Sony's PlayStation 4 is fast approaching its 6th birthday, and that poses a problem. You see, game developers have seen fit to release a game for almost every day the console has been available, leaving you with well over 1,500 titles to choose from. The sheer volume of games on offer, coupled with the subjective nature of the medium, makes it impossible to definitively name "the best," and that's not what this list is about. Instead, we got together to imagine someone had never picked up a PlayStation 4 controller before. I don't know, maybe they went for an Xbox One and are looking to catch up on exclusive games they've missed.
Wherever you looked in Japan in 2008, someone was bent over a tiny PlayStation Portable games console (PSP) – and that someone was probably playing Monster Hunter. From clusters of young people playing on groomed lawns outside universities to suited salarymen on packed trains, the game had friends, family and work colleagues banding together to track and fight gigantic fantasy creatures. You had a good chance of finding a game to join if you pulled out your PSP in any public place.
The Xbox One has come a long way since its 2013 debut. Microsoft has fixed the console's hardware flaws with the One S and the recently released One X, but now it has a different problem to address: a dearth of compelling games you can't play anywhere else. In recent years the company has relied on timed third-party exclusives that eventually make their way to other platforms or are also available on Windows and Steam.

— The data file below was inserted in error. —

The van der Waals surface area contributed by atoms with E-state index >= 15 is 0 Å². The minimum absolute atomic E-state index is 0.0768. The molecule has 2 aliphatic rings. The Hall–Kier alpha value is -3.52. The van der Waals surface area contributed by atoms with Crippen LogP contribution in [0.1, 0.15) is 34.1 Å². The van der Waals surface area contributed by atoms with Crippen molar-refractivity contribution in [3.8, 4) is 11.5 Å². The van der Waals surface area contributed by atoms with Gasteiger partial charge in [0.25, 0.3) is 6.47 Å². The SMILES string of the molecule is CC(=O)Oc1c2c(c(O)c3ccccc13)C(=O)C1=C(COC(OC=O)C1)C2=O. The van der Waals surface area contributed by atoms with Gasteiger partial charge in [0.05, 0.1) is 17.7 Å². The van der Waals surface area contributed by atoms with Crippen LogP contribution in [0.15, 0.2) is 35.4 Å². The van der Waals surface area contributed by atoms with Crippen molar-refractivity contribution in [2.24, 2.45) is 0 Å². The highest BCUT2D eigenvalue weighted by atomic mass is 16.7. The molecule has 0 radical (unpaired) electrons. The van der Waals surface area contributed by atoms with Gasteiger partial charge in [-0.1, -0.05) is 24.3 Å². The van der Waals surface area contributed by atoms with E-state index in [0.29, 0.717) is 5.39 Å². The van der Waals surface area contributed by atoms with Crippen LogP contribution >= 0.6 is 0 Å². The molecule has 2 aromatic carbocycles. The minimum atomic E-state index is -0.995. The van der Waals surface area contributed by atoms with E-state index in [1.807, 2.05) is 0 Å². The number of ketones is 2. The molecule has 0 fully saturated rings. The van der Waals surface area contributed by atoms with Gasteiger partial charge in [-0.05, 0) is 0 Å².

The Electronics Entertainment Expo, or E3 for short, is the world's biggest video game trade show and is hosted every year to give industry watchers a look at what's on the horizon. As direct competitors in the console platform and software publishing spaces courting largely similar demographics, Microsoft (NASDAQ:MSFT) and Sony (NYSE:SNE) are often compared to each other. This article originally appeared in the Motley Fool. Putting on the best E3 conference isn't always a harbinger of overall success, but what's spotlighted at the trade show and how it's presented sometimes have a significant impact on the progression of the industry and each company's respective performance. So, who had the better show?
There's a big reason why the PlayStation 4 is the best-selling console: It has a smattering of games that you can't play anywhere else. Think: blockbusters like Uncharted 4: A Thief's End, Horizon: Zero Dawn and Bloodborne. But even if Indiana Jones simulators and massive open worlds where you hunt down robo-dinosaurs aren't your thing, there are still plenty of exclusives to pick from. Whether it's the best baseball video game franchise, a choose-your-own-adventure horror or an engrossing social simulator/JRPG hybrid, there's a lot to play on Sony's latest console. And then there are games from massive third-party publishers like Activision and Ubisoft, along with quirky indie offerings to round out the selection.